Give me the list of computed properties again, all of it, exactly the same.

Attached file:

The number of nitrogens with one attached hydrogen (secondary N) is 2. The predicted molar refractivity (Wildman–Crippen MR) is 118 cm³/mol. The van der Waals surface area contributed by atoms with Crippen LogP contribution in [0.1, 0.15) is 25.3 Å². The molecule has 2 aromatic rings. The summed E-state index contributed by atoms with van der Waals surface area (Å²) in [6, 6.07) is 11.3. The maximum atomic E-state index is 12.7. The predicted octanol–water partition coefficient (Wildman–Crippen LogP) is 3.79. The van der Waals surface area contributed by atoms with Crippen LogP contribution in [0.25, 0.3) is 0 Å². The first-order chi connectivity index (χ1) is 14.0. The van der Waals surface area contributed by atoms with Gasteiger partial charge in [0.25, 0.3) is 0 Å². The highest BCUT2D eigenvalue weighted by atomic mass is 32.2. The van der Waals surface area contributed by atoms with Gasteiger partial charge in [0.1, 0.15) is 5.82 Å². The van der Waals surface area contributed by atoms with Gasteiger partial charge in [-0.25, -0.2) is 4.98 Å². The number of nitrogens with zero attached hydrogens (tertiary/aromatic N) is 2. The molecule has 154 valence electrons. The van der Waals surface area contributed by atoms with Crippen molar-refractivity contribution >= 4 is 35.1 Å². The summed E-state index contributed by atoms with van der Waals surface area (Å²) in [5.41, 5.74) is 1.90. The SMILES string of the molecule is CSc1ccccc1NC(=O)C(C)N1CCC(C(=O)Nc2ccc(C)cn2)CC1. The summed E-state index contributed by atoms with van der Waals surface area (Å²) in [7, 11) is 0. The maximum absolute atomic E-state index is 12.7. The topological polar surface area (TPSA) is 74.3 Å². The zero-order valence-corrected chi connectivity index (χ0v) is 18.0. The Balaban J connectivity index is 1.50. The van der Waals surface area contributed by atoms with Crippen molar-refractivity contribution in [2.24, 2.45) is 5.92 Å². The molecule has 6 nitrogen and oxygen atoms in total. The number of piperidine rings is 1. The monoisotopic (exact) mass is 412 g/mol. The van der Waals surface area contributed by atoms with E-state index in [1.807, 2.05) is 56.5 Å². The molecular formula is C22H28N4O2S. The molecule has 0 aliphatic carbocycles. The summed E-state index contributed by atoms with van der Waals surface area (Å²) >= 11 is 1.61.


The number of nitrogens with one attached hydrogen (secondary N) is 2. The predicted molar refractivity (Wildman–Crippen MR) is 118 cm³/mol. The van der Waals surface area contributed by atoms with Crippen LogP contribution in [0.1, 0.15) is 25.3 Å². The molecule has 2 aromatic rings. The summed E-state index contributed by atoms with van der Waals surface area (Å²) in [6, 6.07) is 11.3. The maximum atomic E-state index is 12.7. The predicted octanol–water partition coefficient (Wildman–Crippen LogP) is 3.79. The van der Waals surface area contributed by atoms with Crippen LogP contribution in [0.25, 0.3) is 0 Å². The first-order chi connectivity index (χ1) is 14.0. The van der Waals surface area contributed by atoms with Gasteiger partial charge in [0.25, 0.3) is 0 Å². The highest BCUT2D eigenvalue weighted by atomic mass is 32.2. The van der Waals surface area contributed by atoms with Gasteiger partial charge in [0.1, 0.15) is 5.82 Å². The van der Waals surface area contributed by atoms with Gasteiger partial charge in [-0.25, -0.2) is 4.98 Å². The number of nitrogens with zero attached hydrogens (tertiary/aromatic N) is 2. The molecule has 154 valence electrons. The van der Waals surface area contributed by atoms with Crippen molar-refractivity contribution >= 4 is 35.1 Å². The summed E-state index contributed by atoms with van der Waals surface area (Å²) in [5.41, 5.74) is 1.90. The SMILES string of the molecule is CSc1ccccc1NC(=O)C(C)N1CCC(C(=O)Nc2ccc(C)cn2)CC1. The summed E-state index contributed by atoms with van der Waals surface area (Å²) in [7, 11) is 0. The maximum absolute atomic E-state index is 12.7. The topological polar surface area (TPSA) is 74.3 Å². The zero-order valence-corrected chi connectivity index (χ0v) is 18.0. The Balaban J connectivity index is 1.50. The van der Waals surface area contributed by atoms with Crippen molar-refractivity contribution in [2.24, 2.45) is 5.92 Å². The molecule has 6 nitrogen and oxygen atoms in total. The number of piperidine rings is 1. The monoisotopic (exact) mass is 412 g/mol. The van der Waals surface area contributed by atoms with E-state index in [1.807, 2.05) is 56.5 Å². The molecular formula is C22H28N4O2S. The molecule has 0 aliphatic carbocycles. The summed E-state index contributed by atoms with van der Waals surface area (Å²) >= 11 is 1.61.